Switching to your spouse's health insurance or a partner's health plan may save you money. If you and your spouse or partner are both eligible for employee health benefits, check out each company's health insurance options during open enrollment to see which may cost you less. Employers differ considerably in the amount of premium contributions and you may be able to save money by switching to your spouse's family coverage.
At your company's open enrollment time, look at the various plan options your employer offers. You may be able to save money by choosing a different plan, such as an HMO or PPO that requires you to choose a primary care doctor to coordinate your care. In many areas of the country, the local physicians may be in all or most of the health plan networks and you may not have to be concerned about changing doctors.
Take Advantage of Open Enrollment
Many large companies offer a variety of health plans. During your company's open enrollment period, you may be able to change your coverage from one health plan to a different plan regardless of your medical condition. You may be able to make other choices, such as increasing or decreasing the amount of your annual deductible. You also can start health coverage if you don't have any or drop coverage if your company allows.
Most companies hold their open enrollment periods (usually lasting one month) in the fall of each year to allow for changes in health benefits on January 1 of the coming year. Some companies have their open enrollment periods at other times and you can expect to receive sufficient notice in advance.
Once your company's open enrollment period ends and you have made your choices for the coming year, your health coverage is locked in until the next yearly enrollment period. Unless you have some type of qualifying event, you will not be able to modify your health coverage for a full year.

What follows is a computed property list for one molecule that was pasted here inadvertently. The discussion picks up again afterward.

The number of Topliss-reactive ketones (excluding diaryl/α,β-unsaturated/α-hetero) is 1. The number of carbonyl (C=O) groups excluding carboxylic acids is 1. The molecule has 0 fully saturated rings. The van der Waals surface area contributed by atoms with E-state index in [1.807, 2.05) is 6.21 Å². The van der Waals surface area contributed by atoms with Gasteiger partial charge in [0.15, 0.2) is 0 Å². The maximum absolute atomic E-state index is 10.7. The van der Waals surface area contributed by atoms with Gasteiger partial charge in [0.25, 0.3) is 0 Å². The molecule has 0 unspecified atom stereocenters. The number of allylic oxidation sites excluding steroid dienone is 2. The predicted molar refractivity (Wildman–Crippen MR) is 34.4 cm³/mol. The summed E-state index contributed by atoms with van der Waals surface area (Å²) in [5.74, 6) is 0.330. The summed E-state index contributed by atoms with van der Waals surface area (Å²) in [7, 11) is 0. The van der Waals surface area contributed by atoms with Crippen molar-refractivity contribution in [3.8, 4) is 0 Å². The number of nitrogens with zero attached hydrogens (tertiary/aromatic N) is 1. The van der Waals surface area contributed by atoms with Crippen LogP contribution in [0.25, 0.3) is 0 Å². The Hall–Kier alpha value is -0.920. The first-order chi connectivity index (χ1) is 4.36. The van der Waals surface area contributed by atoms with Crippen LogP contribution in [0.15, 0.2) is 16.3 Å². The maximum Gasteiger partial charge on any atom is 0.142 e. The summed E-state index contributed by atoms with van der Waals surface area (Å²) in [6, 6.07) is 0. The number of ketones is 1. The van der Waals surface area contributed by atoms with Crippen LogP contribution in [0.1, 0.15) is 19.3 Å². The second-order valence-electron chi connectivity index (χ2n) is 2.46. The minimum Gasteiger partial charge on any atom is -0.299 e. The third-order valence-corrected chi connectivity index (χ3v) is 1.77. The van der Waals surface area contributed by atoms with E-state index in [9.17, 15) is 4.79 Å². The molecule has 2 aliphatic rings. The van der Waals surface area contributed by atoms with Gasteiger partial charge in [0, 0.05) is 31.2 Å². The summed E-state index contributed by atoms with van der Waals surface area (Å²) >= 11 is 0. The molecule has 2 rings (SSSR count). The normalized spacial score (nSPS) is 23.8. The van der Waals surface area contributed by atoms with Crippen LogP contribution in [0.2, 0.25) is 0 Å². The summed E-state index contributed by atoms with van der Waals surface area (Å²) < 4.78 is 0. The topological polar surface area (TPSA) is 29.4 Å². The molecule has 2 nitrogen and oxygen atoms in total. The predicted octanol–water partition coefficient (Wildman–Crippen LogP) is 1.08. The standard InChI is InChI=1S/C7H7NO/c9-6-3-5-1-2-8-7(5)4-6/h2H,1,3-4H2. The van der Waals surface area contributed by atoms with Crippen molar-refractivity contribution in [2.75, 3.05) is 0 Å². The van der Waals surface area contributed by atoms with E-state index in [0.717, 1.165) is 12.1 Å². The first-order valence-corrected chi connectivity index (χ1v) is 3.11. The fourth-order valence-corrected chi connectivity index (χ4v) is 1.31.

A qualifying event allows you to change your job-based health insurance coverage anytime during the year. What qualifies as an "event" is determined by the Internal Revenue Service (IRS) and includes:
- Birth or adoption of a child
- Divorce or legal separation
- Death of your spouse or one of your dependents
Additionally, if you have a managed care plan (such as a PPO or HMO) and use a provider network, you may be able to change health plans if you move to a different community.
Deciding Which Job-Based Plan to Use May Save You Money
Although it may take you some time, run the numbers to see if it makes sense for all members of your family to stay on the same health plan. You may be able to save money by having separate health coverage for some members of the family. For example:
Don and Barbara
Don S., age 46, and his wife Barbara S., age 44, both have the option for health insurance through their employers. They have family coverage through Don, which includes coverage for their two children, ages 10 and 14. Don is overweight and has type 2 diabetes, high cholesterol, and high blood pressure; he uses a lot of health care services. Barbara and the children are in excellent health and have only needed routine checkups in the past several years.
Because of Don's health problems, they have a low deductable family health plan that has very high premiums. The family may be able to save money by having Don switch to a low deductible individual plan through his employer and have Barbara choose a higher deductible family plan for herself and the children through her employer.
Maria and Jorge
Maria G., age 32, and her husband Jorge G., age 33, both work fulltime and have individual health insurance from each of their employers. Both companies have an open enrollment period from mid October through mid November.
In September, Maria gave birth to a baby boy, a qualifying event that allowed them to add Jorge, Jr. to one of their health insurance plans. However, adding a dependent to either plan changes the insurance coverage from individual coverage to family coverage, which significantly increases the monthly premiums.
Faced with an increase of more than $250 each month from either employer, the couple looked at their options. One option is to wait until open enrollment and put all members in the family in one health plan from one employer - they will save money by dropping the individual plan from the other employer.
Another option is to purchase a private insurance policy for the baby. The couple, who live in the Phoenix area, was able to go online and find more than a dozen plans from well-known insurance companies that would provide adequate coverage for Jorge, Jr. for less money than the increased premium at work.